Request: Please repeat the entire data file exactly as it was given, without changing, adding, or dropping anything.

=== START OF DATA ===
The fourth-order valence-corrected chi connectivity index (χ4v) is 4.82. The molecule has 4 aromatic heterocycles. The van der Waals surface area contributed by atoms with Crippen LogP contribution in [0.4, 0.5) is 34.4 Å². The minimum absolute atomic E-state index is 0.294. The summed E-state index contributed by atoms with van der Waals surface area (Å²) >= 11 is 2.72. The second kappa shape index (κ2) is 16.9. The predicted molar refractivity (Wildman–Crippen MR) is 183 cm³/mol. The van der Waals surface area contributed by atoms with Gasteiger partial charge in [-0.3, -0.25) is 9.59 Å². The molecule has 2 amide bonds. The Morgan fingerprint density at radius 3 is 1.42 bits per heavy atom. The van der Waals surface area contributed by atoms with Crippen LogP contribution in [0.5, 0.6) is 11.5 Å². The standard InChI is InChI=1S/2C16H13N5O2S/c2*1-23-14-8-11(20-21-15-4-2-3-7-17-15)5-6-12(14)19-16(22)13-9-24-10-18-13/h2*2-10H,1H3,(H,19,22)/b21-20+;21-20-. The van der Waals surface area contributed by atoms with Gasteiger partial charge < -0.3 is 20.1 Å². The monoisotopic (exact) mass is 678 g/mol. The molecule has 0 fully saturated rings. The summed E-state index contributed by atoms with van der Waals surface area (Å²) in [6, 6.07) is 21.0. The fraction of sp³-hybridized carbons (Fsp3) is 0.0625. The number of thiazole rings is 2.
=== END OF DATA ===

The fourth-order valence-corrected chi connectivity index (χ4v) is 4.82. The molecule has 4 aromatic heterocycles. The van der Waals surface area contributed by atoms with Crippen LogP contribution in [0.4, 0.5) is 34.4 Å². The minimum absolute atomic E-state index is 0.294. The summed E-state index contributed by atoms with van der Waals surface area (Å²) >= 11 is 2.72. The second kappa shape index (κ2) is 16.9. The predicted molar refractivity (Wildman–Crippen MR) is 183 cm³/mol. The van der Waals surface area contributed by atoms with Gasteiger partial charge in [-0.3, -0.25) is 9.59 Å². The molecule has 2 amide bonds. The Morgan fingerprint density at radius 3 is 1.42 bits per heavy atom. The van der Waals surface area contributed by atoms with Crippen LogP contribution in [0.5, 0.6) is 11.5 Å². The standard InChI is InChI=1S/2C16H13N5O2S/c2*1-23-14-8-11(20-21-15-4-2-3-7-17-15)5-6-12(14)19-16(22)13-9-24-10-18-13/h2*2-10H,1H3,(H,19,22)/b21-20+;21-20-. The van der Waals surface area contributed by atoms with Gasteiger partial charge < -0.3 is 20.1 Å². The monoisotopic (exact) mass is 678 g/mol. The molecule has 0 fully saturated rings. The summed E-state index contributed by atoms with van der Waals surface area (Å²) in [6, 6.07) is 21.0. The fraction of sp³-hybridized carbons (Fsp3) is 0.0625. The number of thiazole rings is 2.